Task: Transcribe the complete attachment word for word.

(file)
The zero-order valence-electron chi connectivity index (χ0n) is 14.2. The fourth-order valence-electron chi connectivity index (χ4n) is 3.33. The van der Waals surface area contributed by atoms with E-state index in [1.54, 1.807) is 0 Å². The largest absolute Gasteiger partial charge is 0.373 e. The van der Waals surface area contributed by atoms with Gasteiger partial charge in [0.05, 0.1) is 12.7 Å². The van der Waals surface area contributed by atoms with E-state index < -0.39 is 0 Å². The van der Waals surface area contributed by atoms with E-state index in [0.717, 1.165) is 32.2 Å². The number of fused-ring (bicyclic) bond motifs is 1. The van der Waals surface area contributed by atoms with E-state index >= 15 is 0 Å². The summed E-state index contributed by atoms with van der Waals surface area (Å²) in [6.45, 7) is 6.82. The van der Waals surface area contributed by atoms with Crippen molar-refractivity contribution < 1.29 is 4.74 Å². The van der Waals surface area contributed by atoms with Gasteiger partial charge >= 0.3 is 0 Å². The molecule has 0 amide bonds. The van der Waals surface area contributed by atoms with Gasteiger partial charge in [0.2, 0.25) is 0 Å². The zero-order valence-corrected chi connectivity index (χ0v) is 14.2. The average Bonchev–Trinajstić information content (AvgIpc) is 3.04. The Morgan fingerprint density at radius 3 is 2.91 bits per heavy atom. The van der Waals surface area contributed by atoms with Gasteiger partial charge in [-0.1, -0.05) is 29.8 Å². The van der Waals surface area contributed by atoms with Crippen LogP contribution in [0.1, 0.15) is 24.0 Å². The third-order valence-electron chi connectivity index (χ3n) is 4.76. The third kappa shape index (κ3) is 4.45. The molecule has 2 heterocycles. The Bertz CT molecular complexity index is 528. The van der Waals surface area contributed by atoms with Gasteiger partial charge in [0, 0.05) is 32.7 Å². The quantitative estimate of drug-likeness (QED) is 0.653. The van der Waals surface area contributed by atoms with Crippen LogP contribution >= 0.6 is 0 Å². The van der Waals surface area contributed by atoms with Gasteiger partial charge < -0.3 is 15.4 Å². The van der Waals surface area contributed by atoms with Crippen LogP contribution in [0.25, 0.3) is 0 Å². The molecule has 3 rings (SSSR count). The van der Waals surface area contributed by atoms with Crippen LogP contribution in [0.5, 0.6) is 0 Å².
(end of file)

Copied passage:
The zero-order valence-electron chi connectivity index (χ0n) is 14.2. The fourth-order valence-electron chi connectivity index (χ4n) is 3.33. The van der Waals surface area contributed by atoms with E-state index in [1.54, 1.807) is 0 Å². The largest absolute Gasteiger partial charge is 0.373 e. The van der Waals surface area contributed by atoms with Gasteiger partial charge in [0.05, 0.1) is 12.7 Å². The van der Waals surface area contributed by atoms with E-state index < -0.39 is 0 Å². The van der Waals surface area contributed by atoms with E-state index in [0.717, 1.165) is 32.2 Å². The number of fused-ring (bicyclic) bond motifs is 1. The van der Waals surface area contributed by atoms with E-state index >= 15 is 0 Å². The summed E-state index contributed by atoms with van der Waals surface area (Å²) in [6.45, 7) is 6.82. The van der Waals surface area contributed by atoms with Crippen molar-refractivity contribution < 1.29 is 4.74 Å². The van der Waals surface area contributed by atoms with Gasteiger partial charge >= 0.3 is 0 Å². The molecule has 0 amide bonds. The van der Waals surface area contributed by atoms with Gasteiger partial charge in [0.2, 0.25) is 0 Å². The zero-order valence-corrected chi connectivity index (χ0v) is 14.2. The average Bonchev–Trinajstić information content (AvgIpc) is 3.04. The Morgan fingerprint density at radius 3 is 2.91 bits per heavy atom. The van der Waals surface area contributed by atoms with Gasteiger partial charge in [-0.1, -0.05) is 29.8 Å². The van der Waals surface area contributed by atoms with Crippen LogP contribution in [0.1, 0.15) is 24.0 Å². The third-order valence-electron chi connectivity index (χ3n) is 4.76. The third kappa shape index (κ3) is 4.45. The molecule has 2 heterocycles. The Bertz CT molecular complexity index is 528. The van der Waals surface area contributed by atoms with Gasteiger partial charge in [0, 0.05) is 32.7 Å². The quantitative estimate of drug-likeness (QED) is 0.653. The van der Waals surface area contributed by atoms with Crippen LogP contribution >= 0.6 is 0 Å². The van der Waals surface area contributed by atoms with Gasteiger partial charge < -0.3 is 15.4 Å². The van der Waals surface area contributed by atoms with Crippen LogP contribution in [0.25, 0.3) is 0 Å². The molecule has 3 rings (SSSR count). The van der Waals surface area contributed by atoms with Crippen LogP contribution in [0.5, 0.6) is 0 Å².